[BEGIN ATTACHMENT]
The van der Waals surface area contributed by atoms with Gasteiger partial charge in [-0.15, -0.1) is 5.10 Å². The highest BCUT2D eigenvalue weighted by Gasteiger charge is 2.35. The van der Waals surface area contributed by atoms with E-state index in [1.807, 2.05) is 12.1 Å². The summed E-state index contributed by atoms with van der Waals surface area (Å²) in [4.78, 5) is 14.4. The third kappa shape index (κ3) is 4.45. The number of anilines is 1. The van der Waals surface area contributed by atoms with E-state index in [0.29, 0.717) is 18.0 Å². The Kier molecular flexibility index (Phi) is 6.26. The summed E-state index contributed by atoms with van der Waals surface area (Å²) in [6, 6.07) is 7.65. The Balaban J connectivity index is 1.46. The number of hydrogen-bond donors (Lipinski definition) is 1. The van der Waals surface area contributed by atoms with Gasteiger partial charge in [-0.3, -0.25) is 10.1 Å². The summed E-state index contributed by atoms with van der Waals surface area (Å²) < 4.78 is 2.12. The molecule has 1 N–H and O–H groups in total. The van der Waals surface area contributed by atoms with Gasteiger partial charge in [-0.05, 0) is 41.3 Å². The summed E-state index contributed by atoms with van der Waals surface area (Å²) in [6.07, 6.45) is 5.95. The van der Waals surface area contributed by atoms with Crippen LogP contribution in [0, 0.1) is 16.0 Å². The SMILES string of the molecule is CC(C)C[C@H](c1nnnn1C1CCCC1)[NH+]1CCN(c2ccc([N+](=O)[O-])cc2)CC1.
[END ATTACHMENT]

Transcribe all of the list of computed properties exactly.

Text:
The van der Waals surface area contributed by atoms with Gasteiger partial charge in [-0.15, -0.1) is 5.10 Å². The highest BCUT2D eigenvalue weighted by Gasteiger charge is 2.35. The van der Waals surface area contributed by atoms with E-state index in [1.807, 2.05) is 12.1 Å². The summed E-state index contributed by atoms with van der Waals surface area (Å²) in [4.78, 5) is 14.4. The third kappa shape index (κ3) is 4.45. The number of anilines is 1. The van der Waals surface area contributed by atoms with E-state index in [0.29, 0.717) is 18.0 Å². The Kier molecular flexibility index (Phi) is 6.26. The summed E-state index contributed by atoms with van der Waals surface area (Å²) in [6, 6.07) is 7.65. The Balaban J connectivity index is 1.46. The number of hydrogen-bond donors (Lipinski definition) is 1. The van der Waals surface area contributed by atoms with Gasteiger partial charge in [-0.3, -0.25) is 10.1 Å². The summed E-state index contributed by atoms with van der Waals surface area (Å²) < 4.78 is 2.12. The molecule has 1 N–H and O–H groups in total. The van der Waals surface area contributed by atoms with Gasteiger partial charge in [-0.05, 0) is 41.3 Å². The summed E-state index contributed by atoms with van der Waals surface area (Å²) in [6.07, 6.45) is 5.95. The van der Waals surface area contributed by atoms with Crippen LogP contribution in [0, 0.1) is 16.0 Å². The SMILES string of the molecule is CC(C)C[C@H](c1nnnn1C1CCCC1)[NH+]1CCN(c2ccc([N+](=O)[O-])cc2)CC1.